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Hunger Games and Race

ckenward's picture

Last weekend (opening weekend) I went to see The Hunger Games in the theater.  I had read the books while I was in India and my friends and I had long been awaiting the release of the film.  However, this isn't really a post about the Hunger Games... I'm more interested in the dialogue on the internet about race in the Hunger Games and thinking about how well it connects with some of the themes we've talked about in class.  

For those who haven't read the Hunger Games, or have no idea what I'm talking about when I say "race in the Hunger Games," I'll try to briefly summarize the issue.  The Hunger Games is the first book in a trilogy and tells the story of a dystopian future where the government forces each of twelve districts to give up two of its children (a boy and girl) to fight to the death.  Not a great description, but that's the basic plot.  So in the movie, three of the characters were cast by black actors and apparently this is an issue for some people which they have chosen to express freely on the internet.  In the book, two of those three characters was described as having "dark skin" and the third was not described racially at all.  

But how does this issue relate to our class?  I think the biggest issue for me in questioning whether or not three characters should have been portrayed by black actors is actually asking why were only three characters cast by black actors?  The author does not describe every character's race, so why does the discourse assume that unless otherwise stated (and not even then, in some cases) the characters in this dystopian future are all white.  

The New Yorker had an article on the issue, and specifically on the issue of assuming race.  “People very often talk about literacy with words, but there’s such a thing as visual and thematic literacy,” says Deborah Pope, the executive director of the Ezra Jack Keats Foundation, which encourages diversity in kids’ books... Pope tells me that data analyzed by the University of Wisconsin-Madison’s Cooperative Children’s Book Center in 2010 found that only nine per cent of the three thousand four hundred children’s books published that year contained significant cultural or ethnic diversity. She points out that the white default—in books, as in other forms of mass media—is learned and internalized early, including by children of color. It takes vigilance—and self-awareness—to overcome. “I picked up on the [character and racial] descriptions in “The Hunger Games” immediately,” says Adam, who is of Caribbean descent. “But then again, whenever I read something, I wonder, ‘where can I find the character who represents ME?’ ” (Anna Holmes).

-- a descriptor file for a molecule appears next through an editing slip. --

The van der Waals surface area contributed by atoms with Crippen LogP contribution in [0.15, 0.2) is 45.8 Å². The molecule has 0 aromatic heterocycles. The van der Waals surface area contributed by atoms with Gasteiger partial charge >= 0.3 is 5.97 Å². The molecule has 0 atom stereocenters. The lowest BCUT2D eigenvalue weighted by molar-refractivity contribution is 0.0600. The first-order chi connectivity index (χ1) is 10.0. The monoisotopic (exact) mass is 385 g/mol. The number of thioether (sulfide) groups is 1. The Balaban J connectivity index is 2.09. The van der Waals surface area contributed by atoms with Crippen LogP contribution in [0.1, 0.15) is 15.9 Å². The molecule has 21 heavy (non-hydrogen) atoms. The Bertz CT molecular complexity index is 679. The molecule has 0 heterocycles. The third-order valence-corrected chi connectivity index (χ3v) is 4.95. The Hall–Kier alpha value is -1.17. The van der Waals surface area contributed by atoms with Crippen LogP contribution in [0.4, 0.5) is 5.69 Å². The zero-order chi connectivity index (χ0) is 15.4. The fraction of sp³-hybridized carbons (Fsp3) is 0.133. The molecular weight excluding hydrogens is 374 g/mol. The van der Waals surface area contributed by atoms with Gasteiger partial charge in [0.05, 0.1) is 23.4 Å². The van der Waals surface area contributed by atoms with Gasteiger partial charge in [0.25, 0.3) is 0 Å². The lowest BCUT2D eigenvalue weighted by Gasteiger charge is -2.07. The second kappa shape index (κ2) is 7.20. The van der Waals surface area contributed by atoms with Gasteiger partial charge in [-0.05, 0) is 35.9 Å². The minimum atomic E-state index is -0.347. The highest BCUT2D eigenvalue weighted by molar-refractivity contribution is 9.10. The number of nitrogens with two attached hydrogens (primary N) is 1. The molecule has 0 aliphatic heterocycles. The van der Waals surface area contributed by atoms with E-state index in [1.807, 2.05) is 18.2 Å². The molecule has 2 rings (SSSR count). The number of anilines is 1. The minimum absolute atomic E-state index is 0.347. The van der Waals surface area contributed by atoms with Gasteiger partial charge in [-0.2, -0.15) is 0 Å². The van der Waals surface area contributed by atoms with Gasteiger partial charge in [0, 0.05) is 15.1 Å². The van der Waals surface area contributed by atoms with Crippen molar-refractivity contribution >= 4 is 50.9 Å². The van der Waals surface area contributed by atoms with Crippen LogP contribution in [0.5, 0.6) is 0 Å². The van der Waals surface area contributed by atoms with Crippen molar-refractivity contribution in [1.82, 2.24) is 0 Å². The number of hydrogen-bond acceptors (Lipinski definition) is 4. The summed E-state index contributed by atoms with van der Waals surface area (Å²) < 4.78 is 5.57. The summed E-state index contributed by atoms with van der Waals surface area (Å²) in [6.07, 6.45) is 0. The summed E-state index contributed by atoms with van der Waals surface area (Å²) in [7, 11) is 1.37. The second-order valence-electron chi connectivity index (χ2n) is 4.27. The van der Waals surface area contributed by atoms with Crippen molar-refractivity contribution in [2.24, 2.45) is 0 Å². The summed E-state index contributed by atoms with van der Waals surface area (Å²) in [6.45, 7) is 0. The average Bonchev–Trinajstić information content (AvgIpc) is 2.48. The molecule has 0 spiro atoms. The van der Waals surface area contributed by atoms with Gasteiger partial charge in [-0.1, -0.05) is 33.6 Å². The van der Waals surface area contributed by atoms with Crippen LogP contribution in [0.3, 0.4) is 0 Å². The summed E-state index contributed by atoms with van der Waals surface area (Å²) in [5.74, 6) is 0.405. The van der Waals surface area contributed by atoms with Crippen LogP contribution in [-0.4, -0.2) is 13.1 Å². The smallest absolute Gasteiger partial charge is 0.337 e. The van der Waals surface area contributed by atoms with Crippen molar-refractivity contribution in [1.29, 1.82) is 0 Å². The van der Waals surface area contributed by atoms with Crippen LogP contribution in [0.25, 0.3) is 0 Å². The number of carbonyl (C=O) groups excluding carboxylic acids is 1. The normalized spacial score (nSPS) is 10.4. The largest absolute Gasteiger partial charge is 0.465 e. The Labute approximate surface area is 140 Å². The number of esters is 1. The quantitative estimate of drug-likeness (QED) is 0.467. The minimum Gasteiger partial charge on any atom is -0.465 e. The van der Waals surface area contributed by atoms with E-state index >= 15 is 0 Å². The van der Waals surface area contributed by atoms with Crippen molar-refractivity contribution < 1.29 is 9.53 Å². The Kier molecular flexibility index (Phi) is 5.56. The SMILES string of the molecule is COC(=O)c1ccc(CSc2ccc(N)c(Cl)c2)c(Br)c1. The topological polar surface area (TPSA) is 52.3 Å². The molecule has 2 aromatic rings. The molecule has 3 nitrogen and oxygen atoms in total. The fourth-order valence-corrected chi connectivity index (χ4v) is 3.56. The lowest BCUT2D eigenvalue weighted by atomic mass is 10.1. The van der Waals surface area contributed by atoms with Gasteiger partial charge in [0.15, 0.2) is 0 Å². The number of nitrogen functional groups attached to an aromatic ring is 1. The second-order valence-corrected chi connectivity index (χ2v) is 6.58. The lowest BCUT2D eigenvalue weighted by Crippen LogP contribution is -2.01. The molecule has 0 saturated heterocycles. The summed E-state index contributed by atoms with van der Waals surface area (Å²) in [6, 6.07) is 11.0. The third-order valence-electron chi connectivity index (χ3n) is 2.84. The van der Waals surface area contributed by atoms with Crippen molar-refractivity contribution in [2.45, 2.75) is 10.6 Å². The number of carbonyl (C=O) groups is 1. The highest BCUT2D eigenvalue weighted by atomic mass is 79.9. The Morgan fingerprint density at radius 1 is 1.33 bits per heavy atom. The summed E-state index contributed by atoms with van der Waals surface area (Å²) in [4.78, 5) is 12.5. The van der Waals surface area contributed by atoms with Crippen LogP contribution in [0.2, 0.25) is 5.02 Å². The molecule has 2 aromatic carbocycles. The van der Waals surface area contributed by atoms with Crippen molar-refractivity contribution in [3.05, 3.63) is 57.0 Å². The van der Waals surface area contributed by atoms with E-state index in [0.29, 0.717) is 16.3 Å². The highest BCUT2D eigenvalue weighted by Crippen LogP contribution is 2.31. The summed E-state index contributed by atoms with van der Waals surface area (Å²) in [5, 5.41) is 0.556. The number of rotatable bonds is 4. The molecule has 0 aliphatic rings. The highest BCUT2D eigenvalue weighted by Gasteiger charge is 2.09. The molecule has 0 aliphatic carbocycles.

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There are several parts of this quote which interest me.  First, I'm glad that Pope is talking about multi-literacies.  When I read a book, I always try to picture the characters and I think that that is a form of literacy.  Who we are, and how we identify, be it racially or otherwise, informs how we imagine the characters we read about.  Second, I thought the part about internalizing a white default really spoke to the TED talk on a single story.  When I started mentoring in Philadelphia I asked my parents to bring me some age appropriate books from my childhood when they came to visit so that I could share those books with the student I was mentoring.  When I brought in a book where the protagonist was black, my mentee responded much more enthusiastically to the book than other books where the protagonists were white.  Like Adam, she was finding the character who represented her and responding to that.  


nmofokeng's picture

Back to cultural relevance

The same way we raised it for our Ghana Study project, it rears its head hear again. The twitter comments have been most revelatory of the pervasiveness of the white default and the embedded racial stigmas. Some people flat out questioned how two of the most beloved and good characters could be cast as black. The implications of this statement reflect what kind of associations and prejudices are internalized by the dearth of images of non-white people.

Suzanne Collins, the author, is quoted as saying that she was not trying to be revolutionary or anything in her racial descriptions but rather that she assumed that in a far off future there may have been lots of racial mixing and as a result people would look a variety of different ways. Regardless of how intentional she was, it appears her characterizations have challenged what people expect.

alesnick's picture

Racist Tweets re: Hunger Games: interest in opening conversation

The racist, ignorant Twitter comments (compiled and discussed in this helpful resource: are ugly.  I would like to better understand this ugliness -- where it comes from, how to respond to it -- and talk with others about it.  

alesnick's picture


Thank you for so many here!  The idea of the "white default" is useful to thinking about how dominant discourse works on people . . . often tacitly or unconsciously.  And the example of Adam suggests that he does a kind of "world-travel" (Lugones) as a reader, sensitive to identity and power issues in representation.